The IBM CAI blog has moved - please bookmark and follow the new blog at http://www.ibmcai.com
Client Insights, Managing Consultant, IBM Center for Applied Insights
This is the first blog post in a 3-part series intended to share exciting new Sourcing research with you. To learn more, access our new white paper here: Why Partnering Strategies Matter: How Sourcing of business and IT services impacts financial performance.
Based on changes we’re observing in the market, along with direct experience working with clients, we initiated survey research to explore the premise that outsourcing motivations have shifted, and therefore, so should sourcing execution. Traditional outsourcing was focused on cost savings – now we’re seeing a shift to sourcing for skills and expertise – cost is still important, but organizations are indicating that they’re looking for higher business value outcomes as well.
To better understand sourcing motivations and execution, we started this research with three objectives:
To understand how sourcing motivations are changing
To determine how sourcing strategies impact financial performance
For those clients who embrace a new sourcing strategy, do they have different expectations? And, how do they structure and manage their sourcing relationships?
The rise in social, mobile, cloud computing and big data is creating tremendous potential for innovation. But it’s also forcing C-suite leaders to reconsider whether their organizations have the necessary expertise to capitalize on these opportunities. Of the number of factors impacting their organizations such as market factors, regulatory concerns, globalization, environmental issues, etc, CEOs reported technology as the most important factor impacting their organizations over the next three to five years. This is forcing organizations to rethink how they operate - creating new challenges and opportunities.
Across the C-suite, we’re seeing a pattern of partnering to get the right skills and expertise to innovate faster and move the business forward.
69% of CEOs are looking to partner extensively
53% of CEOs are partnering for innovation
92% of CMOs will increase use of external partnerships for customer and data analytics
65% of growth-focused CIOs are partnering extensively to change the mix of skills, expertise and capabilities
Sources: 2012 IBM Global CEO Study, 2011 IBM Global CMO Study, 2011 IBM Global CIO Study
We’re seeing a focus on looking to partner extensively, partner for innovation, and gain new skills that they haven’t had before. This shift in mindset – bringing strategic capabilities in, versus sending work out – is one reason enterprises are balking at the word “outsourcing” to describe these sourcing relationships.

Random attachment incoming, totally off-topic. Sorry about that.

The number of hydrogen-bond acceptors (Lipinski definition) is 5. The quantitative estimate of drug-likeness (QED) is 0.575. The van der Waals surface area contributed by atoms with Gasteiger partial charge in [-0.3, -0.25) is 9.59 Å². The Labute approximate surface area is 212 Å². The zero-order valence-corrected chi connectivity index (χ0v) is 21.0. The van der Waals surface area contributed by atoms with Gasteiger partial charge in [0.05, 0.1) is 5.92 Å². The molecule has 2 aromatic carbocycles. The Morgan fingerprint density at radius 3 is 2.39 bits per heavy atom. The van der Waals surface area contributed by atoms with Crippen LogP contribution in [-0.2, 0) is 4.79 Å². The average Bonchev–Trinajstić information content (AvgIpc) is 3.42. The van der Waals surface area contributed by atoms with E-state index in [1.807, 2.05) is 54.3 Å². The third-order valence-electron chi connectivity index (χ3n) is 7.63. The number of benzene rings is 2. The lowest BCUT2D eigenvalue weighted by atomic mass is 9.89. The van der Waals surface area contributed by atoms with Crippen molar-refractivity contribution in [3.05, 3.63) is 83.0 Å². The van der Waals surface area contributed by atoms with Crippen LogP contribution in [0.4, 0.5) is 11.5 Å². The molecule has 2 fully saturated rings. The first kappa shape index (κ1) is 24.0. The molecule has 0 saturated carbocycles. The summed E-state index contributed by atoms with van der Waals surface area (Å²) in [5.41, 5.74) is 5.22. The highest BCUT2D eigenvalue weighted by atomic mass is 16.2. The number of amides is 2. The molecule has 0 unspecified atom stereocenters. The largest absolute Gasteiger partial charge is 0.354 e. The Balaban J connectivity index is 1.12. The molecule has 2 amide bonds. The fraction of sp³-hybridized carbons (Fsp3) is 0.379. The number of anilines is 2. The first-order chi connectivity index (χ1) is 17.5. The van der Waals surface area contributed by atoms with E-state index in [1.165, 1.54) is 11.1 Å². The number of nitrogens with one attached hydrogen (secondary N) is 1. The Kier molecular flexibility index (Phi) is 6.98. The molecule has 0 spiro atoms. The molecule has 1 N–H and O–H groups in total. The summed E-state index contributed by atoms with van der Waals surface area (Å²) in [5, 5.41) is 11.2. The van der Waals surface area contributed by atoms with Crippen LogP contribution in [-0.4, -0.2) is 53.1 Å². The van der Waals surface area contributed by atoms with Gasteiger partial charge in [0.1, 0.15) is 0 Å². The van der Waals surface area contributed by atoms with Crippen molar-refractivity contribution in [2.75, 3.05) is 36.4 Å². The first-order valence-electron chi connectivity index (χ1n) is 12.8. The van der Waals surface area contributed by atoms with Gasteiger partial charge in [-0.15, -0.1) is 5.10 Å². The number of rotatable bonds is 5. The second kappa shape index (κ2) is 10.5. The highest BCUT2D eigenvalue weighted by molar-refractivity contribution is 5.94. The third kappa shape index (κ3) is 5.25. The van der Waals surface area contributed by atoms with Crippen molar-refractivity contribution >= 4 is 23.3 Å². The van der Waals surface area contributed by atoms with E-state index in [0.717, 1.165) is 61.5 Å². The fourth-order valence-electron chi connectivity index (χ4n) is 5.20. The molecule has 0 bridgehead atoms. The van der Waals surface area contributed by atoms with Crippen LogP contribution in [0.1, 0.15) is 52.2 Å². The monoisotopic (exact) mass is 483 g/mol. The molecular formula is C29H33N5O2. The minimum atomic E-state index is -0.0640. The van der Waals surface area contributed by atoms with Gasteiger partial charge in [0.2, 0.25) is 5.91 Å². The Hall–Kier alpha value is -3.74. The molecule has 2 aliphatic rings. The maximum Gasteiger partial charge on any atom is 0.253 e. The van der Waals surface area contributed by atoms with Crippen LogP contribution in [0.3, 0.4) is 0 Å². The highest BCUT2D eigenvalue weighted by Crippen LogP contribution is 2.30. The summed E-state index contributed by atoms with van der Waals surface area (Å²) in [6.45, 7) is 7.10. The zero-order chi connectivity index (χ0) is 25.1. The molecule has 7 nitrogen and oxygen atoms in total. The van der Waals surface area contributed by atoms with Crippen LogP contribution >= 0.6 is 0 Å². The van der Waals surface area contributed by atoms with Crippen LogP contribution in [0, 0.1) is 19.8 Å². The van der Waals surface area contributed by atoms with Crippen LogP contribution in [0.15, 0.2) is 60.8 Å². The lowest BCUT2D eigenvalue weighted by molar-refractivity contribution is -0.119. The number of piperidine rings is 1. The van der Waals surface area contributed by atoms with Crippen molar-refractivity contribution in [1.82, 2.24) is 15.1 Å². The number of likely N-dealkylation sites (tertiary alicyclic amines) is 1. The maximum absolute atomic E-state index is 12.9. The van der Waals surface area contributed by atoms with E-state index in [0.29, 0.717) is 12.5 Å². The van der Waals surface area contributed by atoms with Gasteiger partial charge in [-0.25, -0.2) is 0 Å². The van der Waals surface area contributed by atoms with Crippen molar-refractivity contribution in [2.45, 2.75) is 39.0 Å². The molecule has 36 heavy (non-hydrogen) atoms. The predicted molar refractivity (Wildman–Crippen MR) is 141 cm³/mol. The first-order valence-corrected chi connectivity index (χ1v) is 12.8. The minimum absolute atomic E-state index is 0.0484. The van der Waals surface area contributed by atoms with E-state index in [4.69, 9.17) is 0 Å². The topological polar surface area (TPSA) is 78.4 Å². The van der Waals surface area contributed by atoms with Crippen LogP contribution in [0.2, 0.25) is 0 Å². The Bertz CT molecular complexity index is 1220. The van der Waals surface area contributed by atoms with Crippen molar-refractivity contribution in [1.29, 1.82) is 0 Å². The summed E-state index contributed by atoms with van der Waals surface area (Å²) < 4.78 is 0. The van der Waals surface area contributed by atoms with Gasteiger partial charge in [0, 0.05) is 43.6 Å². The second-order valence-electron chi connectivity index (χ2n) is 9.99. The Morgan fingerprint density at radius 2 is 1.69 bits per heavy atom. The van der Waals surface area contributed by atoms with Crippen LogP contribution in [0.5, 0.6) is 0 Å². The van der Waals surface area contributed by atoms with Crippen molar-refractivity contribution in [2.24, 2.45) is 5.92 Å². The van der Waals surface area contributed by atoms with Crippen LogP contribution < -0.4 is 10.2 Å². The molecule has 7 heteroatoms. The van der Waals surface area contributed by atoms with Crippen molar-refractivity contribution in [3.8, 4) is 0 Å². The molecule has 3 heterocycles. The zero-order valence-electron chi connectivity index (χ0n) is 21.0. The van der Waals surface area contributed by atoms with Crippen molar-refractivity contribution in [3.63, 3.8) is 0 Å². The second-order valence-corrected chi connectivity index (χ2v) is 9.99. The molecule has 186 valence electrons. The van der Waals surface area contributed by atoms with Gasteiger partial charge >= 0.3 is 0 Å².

To better understand the changing dynamics in business and IT services sourcing, we surveyed 1,351 sourcing decision makers from around the world. Our findings suggest that sourcing motivations are evolving beyond cost savings to include higher-order business outcomes like competitive advantage and innovation.
This sample was intentionally designed to be robust and diverse and included:
Growth and major markets
Business and IT leaders
C-level and key decision makers. Respondents had to indicate they played a key role in sourcing decisions for their organization to participate.
When we looked at breadth of outsourcing and primary motivation, this 2x2 segmentation model emerged:
Four partnering strategies:
Enterprise Innovators are looking to outsource broadly, and indicate a primary motivation of innovation.
Focused Optimizers are motivated to innovate, but are more narrow in their approach.
Enterprise Optimizers indicate they partner extensively, but they do outsource primarily for efficiency. They indicate they’re not yet looking to incorporate innovation in their overarching sourcing strategy.
Focused Optimizers, the largest population, partner narrowly for efficiency and effectiveness.
The y-axis explores primary motivation for outsourcing. We presented a range of options from traditional motivations focused on staff augmentation, IT or business process cost reduction, to productivity improvements achieved through standardization, automation, centralization, to innovation. We defined innovation to be aspirational - changing the way your industry works, changing the way you monetize value and redefining your company’s role in the value chain, including how you collaborate and how you operate.
For the x-axis, we looked at respondents’ current extent of outsourcing. We asked respondents whether they outsource across 80 different business processes, applications and IT functions. Using a trimmed mean analysis approach, the midpoint is 14. Those below the midpoint were categorized as sourcing in a more narrow fashion, those at or above the midpoint were categorized as sourcing broadly.
For those below the horizontal line, their primary motivation is operational efficiency or effectiveness. This includes traditional outsourcing objectives like short-term resource augmentation, cost reduction and traditional productivity improvements. Only 7% of surveyed decision makers said cost reduction and efficiency was the sole reason they outsourced IT infrastructure, applications and business processes. So while we’ll see in a future blog post that cost savings is a key business priority across the sample, it is not the sole reason for outsourcing for the majority of our respondents.
It is not enough to outsource broadly or just for innovation within a discrete process or function. It’s the combination of sourcing broadly across the enterprise for innovation that drives financial outperformance.
My next post explores the link between partnership strategy and financial performance. Log in and leave a comment!